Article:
They started off at the Lyceum Theatre in London, UK with the Slits on Jan. 3 before crossing the ocean. Their second stop and first North American show was at the Commodore Ballroom in Vancouver on Jan. 31. Their first US show was not until Feb. 8 at the Temple, San Francisco Bay Area. Following that show, they enlisted legendary musician and rhythm & blues pioneer Bo Diddley for the larger venues.

Punk bands were able to fill the larger-size music halls by the end of the 70s. On Feb. 20 when The Clash opened up with I’m So Bored With The USA at The Rex, Nick and Simon were ready. The Clash would return to Toronto to play the O’Keefe Centre for the Performing Arts only months later on September 26.

“My brother Simon and I took photos of all the bands that played in Toronto from 1979 - 1983,” Nick tells me by text.

“Many of the photos we took are in a book I wrote called, Alone And Gone.” They published it themselves in 2015.

“We were VERY independent. All the photos are ours and we own the copyright,” says Nick - “independent and self published - NO BARCODES!” he added.


Rex Danforth Theatre

The Rex Danforth Music Hall (originally Allen's Danforth Theatre) is a music venue and event theatre on Danforth Avenue in the neighbourhood of Riverdale in Toronto, Ontario, Canada.[1] It is served by Broadview station on the TTC's Bloor–Danforth line. The building was designated as a property of historic interest under the Ontario Heritage Act in 1985.

Cinema Treasures
Link - Archive PDF

Toronto Journey 416
Link - Archive PDF

Barry Myers

We were going to drive to Toronto from New York, but we were snowed in and except for the back-line vehicle, the rest of us flew direct to Cananda. Scratchy

listen you big guys, you’re never gonna stop them dancing

Joe is very talkative throughout, apologising for the poor sound early on and at the start of the encore says “We wanna kinda apologise, we arrived in Canada about 2 weeks ago feeling full of beans, now we’ve had it if you know what I’m trying to say”. But if The Clash were worn out at the end of the tour there is no sign of it here: its highly charged and intense throughout.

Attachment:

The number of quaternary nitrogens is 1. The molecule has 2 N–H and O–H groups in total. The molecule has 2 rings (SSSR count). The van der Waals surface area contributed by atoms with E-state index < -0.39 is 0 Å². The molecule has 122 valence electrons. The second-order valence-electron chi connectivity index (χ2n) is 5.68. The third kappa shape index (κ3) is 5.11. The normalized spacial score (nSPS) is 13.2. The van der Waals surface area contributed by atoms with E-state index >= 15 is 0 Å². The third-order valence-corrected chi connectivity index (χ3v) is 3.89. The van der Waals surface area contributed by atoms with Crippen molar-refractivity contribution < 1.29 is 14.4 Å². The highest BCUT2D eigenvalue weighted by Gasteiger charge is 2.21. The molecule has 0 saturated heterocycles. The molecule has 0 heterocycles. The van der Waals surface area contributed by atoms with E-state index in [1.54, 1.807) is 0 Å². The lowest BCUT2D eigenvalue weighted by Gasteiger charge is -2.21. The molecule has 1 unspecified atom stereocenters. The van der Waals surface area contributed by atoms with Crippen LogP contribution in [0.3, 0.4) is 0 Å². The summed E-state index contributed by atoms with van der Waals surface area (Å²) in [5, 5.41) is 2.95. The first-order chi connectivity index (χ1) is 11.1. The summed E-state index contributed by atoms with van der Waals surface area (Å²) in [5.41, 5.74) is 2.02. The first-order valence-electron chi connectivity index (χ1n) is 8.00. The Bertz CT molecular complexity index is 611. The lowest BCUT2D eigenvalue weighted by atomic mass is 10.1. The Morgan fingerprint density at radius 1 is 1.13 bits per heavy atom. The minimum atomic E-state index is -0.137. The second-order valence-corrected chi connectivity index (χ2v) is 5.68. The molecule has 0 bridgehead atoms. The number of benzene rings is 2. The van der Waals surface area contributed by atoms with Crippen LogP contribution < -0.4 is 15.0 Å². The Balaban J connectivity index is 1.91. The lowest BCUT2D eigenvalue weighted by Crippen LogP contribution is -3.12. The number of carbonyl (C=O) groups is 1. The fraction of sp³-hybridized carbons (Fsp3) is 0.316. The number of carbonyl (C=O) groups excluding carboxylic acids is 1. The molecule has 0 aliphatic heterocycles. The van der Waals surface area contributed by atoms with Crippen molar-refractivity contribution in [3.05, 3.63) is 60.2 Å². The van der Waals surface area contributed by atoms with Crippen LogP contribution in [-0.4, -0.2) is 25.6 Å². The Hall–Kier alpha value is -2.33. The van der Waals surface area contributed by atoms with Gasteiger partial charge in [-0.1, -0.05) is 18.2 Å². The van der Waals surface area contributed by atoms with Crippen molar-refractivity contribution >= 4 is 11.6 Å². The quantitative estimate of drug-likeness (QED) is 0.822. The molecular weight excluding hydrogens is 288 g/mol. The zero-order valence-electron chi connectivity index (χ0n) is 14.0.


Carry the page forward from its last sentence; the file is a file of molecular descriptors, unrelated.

Joe wins the audience over after Bored with The USA, the storming set opener, “Turn on the house lights, listen who’s the promoter? Calling Mike Cole, listen you big guys, you’re never gonna stop them dancing, they just wanna stand there and dance”. He then tells the bouncers “you’ve gotta watch for anyone going down” How many Toronto audiences had heard a band say that to the security before?

The PA sound problems improve during Tommy Gun, which Joe introduces with “ This is Topper, Britain’s answer to Bruce Lee!” To requests for White Riot Joe jokes, “that’s an old song, so Bing Crosby still has fans even in Toronto! There’s a tape change before Stay Free, which loses some of Mick’s introduction.

Capital Radio is preceded by “This is what (Toronto Radio) Q107 sounds like, just a farting noise all day, so this song is now entitled thank you Radio Q107, we are your mindless robots”.

The encore cranks up the intensity even higher and White Riot breaks down halfway through after a stage invasion. Fans shout out the chorus, and then someone grabs the microphone and screams “God Save The Queen!” The taper or someone nearby says “unbelievable” as the crowd shout for me.

The house lights come on and the recording ends with the first bars of a song that would inspire The Clash to record one of the best cuts on London Calling; Vince Taylor’s Brand New Cadillac.